For one, municipalities can install solar and wind generation assets on city land, pumping renewable and carbon-free electricity directly into the local grid. Where the land or funds to do so aren’t available, cities can also contract via power purchase agreements (PPAs) with major renewable asset developers and/or owners to buy renewable power directly from them. Either way, cities can guide where their energy is coming from in a way that can directly respond to the will of their people.
Further, municipal utilities can be a key leader in the shift towards distributed energy. Rather than continuing the long-established trend of centralized power plants transmitting energy miles and miles to end users, distributed energy assets (which include tools like large-scale wind farms and rooftop solar installations) generate energy closer to the point of consumption and distributed across the grid. Such distributed energy brings new clean energy opportunities to a city, which leaders can foster using economic incentives or even by simply running educational campaigns to highlight new affordable opportunities. Either way, cities can use these tools to put the power in the hands of the citizens. While IOUs may be more reticent to push consumers to be ‘prosumers’ because it takes potential revenue out of their pockets, municipal utilities are built on the basis of benefitting their citizens even if it drops the revenue for the utility.
Another key opportunity for municipalities comes from the power of procurement: leveraging the purchases of energy assets in city buildings and transportation fleets to drive market trends. For city buildings, which include everything from city hall to schools to libraries, municipalities can ensure they are buying energy that is clean. If a local renewable project developer is looking to install a solar farm, for example, a long-term contract signed between the renewable developer and the city can provide a long-term and reliable contract that ensures such renewable projects are profitable, while also ensuring the city’s assets move towards net-zero carbon.
Cities are also often owners of notable fleets of vehicles, such as police vehicles, buses, garbage trucks, and more. In the same way, by converting these vehicles to more sustainable energy sources (whether EVs, hydrogen vehicles, hybrid vehicles, or otherwise), city leaders can immediately create market demand for that fuel source. For example, the EV transformation often runs into a chicken and egg problem where EV chargers wouldn’t be profitable without people driving such cars nearby, but people are hesitant to buy EVs if they haven’t publicly seen such EV chargers. By committing their substantial fleets to EVs, cities can send a market signal that their municipality will be one that fosters the electrification of vehicles and empowers their citizens to join the EV market.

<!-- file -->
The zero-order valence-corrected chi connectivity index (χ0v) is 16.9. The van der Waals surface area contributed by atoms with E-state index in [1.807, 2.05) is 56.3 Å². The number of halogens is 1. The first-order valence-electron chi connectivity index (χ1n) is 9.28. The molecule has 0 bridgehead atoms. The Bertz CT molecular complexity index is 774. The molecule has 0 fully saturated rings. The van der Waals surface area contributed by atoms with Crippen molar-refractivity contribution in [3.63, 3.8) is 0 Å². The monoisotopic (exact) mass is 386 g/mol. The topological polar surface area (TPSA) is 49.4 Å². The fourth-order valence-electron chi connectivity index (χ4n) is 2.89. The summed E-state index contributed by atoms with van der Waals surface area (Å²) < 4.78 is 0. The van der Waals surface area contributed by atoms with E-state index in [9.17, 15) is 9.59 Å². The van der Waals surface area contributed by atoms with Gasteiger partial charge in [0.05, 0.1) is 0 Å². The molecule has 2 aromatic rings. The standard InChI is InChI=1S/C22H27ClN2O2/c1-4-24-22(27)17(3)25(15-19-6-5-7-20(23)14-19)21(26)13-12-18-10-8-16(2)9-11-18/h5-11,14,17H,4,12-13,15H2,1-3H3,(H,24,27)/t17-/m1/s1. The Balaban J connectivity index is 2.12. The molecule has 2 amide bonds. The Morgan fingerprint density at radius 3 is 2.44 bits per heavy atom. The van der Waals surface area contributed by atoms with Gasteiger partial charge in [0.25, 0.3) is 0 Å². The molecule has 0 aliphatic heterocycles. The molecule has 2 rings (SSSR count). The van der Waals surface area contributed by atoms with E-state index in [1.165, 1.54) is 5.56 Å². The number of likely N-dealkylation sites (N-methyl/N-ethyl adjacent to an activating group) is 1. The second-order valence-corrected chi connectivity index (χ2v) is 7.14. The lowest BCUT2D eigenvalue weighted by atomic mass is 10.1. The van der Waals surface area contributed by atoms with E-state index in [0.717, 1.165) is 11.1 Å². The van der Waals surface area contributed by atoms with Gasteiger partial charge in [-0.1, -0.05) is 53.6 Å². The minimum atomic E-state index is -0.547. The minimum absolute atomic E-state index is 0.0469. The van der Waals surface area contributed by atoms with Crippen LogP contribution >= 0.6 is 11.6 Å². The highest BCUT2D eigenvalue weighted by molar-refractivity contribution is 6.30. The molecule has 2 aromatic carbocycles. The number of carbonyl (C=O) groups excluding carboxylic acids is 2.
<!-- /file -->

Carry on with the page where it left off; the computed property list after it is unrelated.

Even further, everything purchased and used by the city can be made more sustainable. City offices can purchase recycled materials, they can participate in composting programs, reduce their use of plastic products, and more. While an individual household making any of these sustainable decisions is a positive step, city decisions have a naturally larger footprint and can thus move the needle even more significantly.
Another key opportunity uniquely available to municipal leaders to be shepherds of sustainability is via their city parks and open spaces where events may often be held. For cities that are putting on outdoor events, whether that means concerts, parties, street festivals, farmers' markets, or otherwise, they often require power to run equipment. Getting mobile power to these locations often requires the use of diesel- or gasoline-powered generators. Cities that want to walk the walk when it comes to sustainability, though, have started to look towards mobile batteries instead.
Whereas generators are not only loud and odor-emitting (which can hamper an otherwise enjoyable event), they are also known for their localized pollutants and greenhouse gas emissions. In fact, backup generators used in these instances can be responsible for 200 to 600 times more emissions than typical electricity use. Modular and mobile batteries, like the ones offered by Joule Case, can be charged by the grid or renewable sources and then brought easily and readily to wherever the energy is needed. Not only are such batteries already more sustainable than the traditionally used generators, but as more renewable energy is integrated into the city’s grid that just means the net carbon footprint of electricity from those batteries will likewise be even more sustainable. Using this technology represents a near-term and long-term commitment to sustainability.